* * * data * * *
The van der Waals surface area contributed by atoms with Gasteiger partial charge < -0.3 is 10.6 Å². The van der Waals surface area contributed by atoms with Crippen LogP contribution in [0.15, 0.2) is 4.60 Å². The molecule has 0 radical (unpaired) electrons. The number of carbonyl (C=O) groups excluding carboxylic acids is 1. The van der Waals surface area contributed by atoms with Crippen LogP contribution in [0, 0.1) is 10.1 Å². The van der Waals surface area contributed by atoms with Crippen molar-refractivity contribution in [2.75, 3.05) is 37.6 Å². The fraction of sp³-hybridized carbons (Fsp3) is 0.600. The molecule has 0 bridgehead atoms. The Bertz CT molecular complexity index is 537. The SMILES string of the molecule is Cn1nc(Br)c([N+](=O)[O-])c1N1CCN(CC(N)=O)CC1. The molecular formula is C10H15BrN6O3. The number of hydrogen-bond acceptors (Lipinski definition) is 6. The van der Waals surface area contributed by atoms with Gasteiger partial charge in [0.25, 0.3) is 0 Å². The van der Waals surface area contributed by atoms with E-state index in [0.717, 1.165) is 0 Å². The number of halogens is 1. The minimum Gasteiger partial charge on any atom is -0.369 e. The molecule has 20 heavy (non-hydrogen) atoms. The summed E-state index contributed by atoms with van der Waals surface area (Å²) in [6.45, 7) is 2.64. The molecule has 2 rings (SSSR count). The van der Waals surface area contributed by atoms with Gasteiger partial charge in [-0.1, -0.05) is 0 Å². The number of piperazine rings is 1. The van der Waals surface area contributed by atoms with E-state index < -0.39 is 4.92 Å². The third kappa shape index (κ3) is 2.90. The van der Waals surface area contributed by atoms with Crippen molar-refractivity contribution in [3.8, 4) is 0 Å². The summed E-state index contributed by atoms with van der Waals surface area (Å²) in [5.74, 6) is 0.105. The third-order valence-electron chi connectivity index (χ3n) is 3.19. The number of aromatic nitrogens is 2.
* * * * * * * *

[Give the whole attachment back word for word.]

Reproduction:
The van der Waals surface area contributed by atoms with Gasteiger partial charge < -0.3 is 10.6 Å². The van der Waals surface area contributed by atoms with Crippen LogP contribution in [0.15, 0.2) is 4.60 Å². The molecule has 0 radical (unpaired) electrons. The number of carbonyl (C=O) groups excluding carboxylic acids is 1. The van der Waals surface area contributed by atoms with Crippen LogP contribution in [0, 0.1) is 10.1 Å². The van der Waals surface area contributed by atoms with Crippen molar-refractivity contribution in [2.75, 3.05) is 37.6 Å². The fraction of sp³-hybridized carbons (Fsp3) is 0.600. The molecule has 0 bridgehead atoms. The Bertz CT molecular complexity index is 537. The SMILES string of the molecule is Cn1nc(Br)c([N+](=O)[O-])c1N1CCN(CC(N)=O)CC1. The molecular formula is C10H15BrN6O3. The number of hydrogen-bond acceptors (Lipinski definition) is 6. The van der Waals surface area contributed by atoms with Gasteiger partial charge in [0.25, 0.3) is 0 Å². The van der Waals surface area contributed by atoms with E-state index in [0.717, 1.165) is 0 Å². The number of halogens is 1. The minimum Gasteiger partial charge on any atom is -0.369 e. The molecule has 20 heavy (non-hydrogen) atoms. The summed E-state index contributed by atoms with van der Waals surface area (Å²) in [6.45, 7) is 2.64. The molecule has 2 rings (SSSR count). The van der Waals surface area contributed by atoms with Gasteiger partial charge in [-0.1, -0.05) is 0 Å². The number of piperazine rings is 1. The van der Waals surface area contributed by atoms with E-state index < -0.39 is 4.92 Å². The third kappa shape index (κ3) is 2.90. The van der Waals surface area contributed by atoms with Crippen molar-refractivity contribution in [3.8, 4) is 0 Å². The summed E-state index contributed by atoms with van der Waals surface area (Å²) in [5.74, 6) is 0.105. The third-order valence-electron chi connectivity index (χ3n) is 3.19. The number of aromatic nitrogens is 2.